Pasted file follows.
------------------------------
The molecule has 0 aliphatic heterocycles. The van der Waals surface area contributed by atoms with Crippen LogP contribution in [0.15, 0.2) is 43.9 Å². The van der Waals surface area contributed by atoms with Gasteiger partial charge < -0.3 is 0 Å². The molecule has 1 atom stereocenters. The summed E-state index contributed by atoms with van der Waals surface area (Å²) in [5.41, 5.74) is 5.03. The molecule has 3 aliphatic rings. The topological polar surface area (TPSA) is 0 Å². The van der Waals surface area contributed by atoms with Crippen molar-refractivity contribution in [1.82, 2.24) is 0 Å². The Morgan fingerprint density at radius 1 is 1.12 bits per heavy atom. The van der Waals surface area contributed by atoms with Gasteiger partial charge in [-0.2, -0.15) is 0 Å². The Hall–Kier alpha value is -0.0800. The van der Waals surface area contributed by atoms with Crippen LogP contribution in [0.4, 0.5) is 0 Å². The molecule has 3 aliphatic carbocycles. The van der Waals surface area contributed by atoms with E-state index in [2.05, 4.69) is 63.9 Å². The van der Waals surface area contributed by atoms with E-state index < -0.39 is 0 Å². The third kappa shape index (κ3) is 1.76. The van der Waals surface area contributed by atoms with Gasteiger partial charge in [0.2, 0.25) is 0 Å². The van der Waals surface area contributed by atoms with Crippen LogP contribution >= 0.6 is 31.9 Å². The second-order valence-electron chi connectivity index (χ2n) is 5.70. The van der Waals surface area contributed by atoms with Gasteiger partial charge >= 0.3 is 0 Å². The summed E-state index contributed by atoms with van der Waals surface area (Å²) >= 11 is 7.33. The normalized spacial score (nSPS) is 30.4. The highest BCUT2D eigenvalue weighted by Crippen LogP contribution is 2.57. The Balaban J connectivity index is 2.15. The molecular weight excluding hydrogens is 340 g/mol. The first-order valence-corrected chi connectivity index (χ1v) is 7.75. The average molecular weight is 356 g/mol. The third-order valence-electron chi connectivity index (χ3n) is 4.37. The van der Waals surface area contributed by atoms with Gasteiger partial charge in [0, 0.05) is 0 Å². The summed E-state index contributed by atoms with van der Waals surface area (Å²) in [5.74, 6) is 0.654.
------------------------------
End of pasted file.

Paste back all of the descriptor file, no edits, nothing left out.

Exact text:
The molecule has 0 aliphatic heterocycles. The van der Waals surface area contributed by atoms with Crippen LogP contribution in [0.15, 0.2) is 43.9 Å². The van der Waals surface area contributed by atoms with Gasteiger partial charge < -0.3 is 0 Å². The molecule has 1 atom stereocenters. The summed E-state index contributed by atoms with van der Waals surface area (Å²) in [5.41, 5.74) is 5.03. The molecule has 3 aliphatic rings. The topological polar surface area (TPSA) is 0 Å². The van der Waals surface area contributed by atoms with Crippen molar-refractivity contribution in [1.82, 2.24) is 0 Å². The Morgan fingerprint density at radius 1 is 1.12 bits per heavy atom. The van der Waals surface area contributed by atoms with Gasteiger partial charge in [-0.2, -0.15) is 0 Å². The Hall–Kier alpha value is -0.0800. The van der Waals surface area contributed by atoms with Crippen LogP contribution in [0.4, 0.5) is 0 Å². The molecule has 3 aliphatic carbocycles. The van der Waals surface area contributed by atoms with E-state index in [2.05, 4.69) is 63.9 Å². The van der Waals surface area contributed by atoms with E-state index < -0.39 is 0 Å². The third kappa shape index (κ3) is 1.76. The van der Waals surface area contributed by atoms with Gasteiger partial charge in [0.2, 0.25) is 0 Å². The van der Waals surface area contributed by atoms with Crippen LogP contribution >= 0.6 is 31.9 Å². The second-order valence-electron chi connectivity index (χ2n) is 5.70. The van der Waals surface area contributed by atoms with Gasteiger partial charge >= 0.3 is 0 Å². The summed E-state index contributed by atoms with van der Waals surface area (Å²) >= 11 is 7.33. The normalized spacial score (nSPS) is 30.4. The highest BCUT2D eigenvalue weighted by Crippen LogP contribution is 2.57. The Balaban J connectivity index is 2.15. The molecular weight excluding hydrogens is 340 g/mol. The first-order valence-corrected chi connectivity index (χ1v) is 7.75. The average molecular weight is 356 g/mol. The third-order valence-electron chi connectivity index (χ3n) is 4.37. The van der Waals surface area contributed by atoms with Gasteiger partial charge in [0, 0.05) is 0 Å². The summed E-state index contributed by atoms with van der Waals surface area (Å²) in [5.74, 6) is 0.654.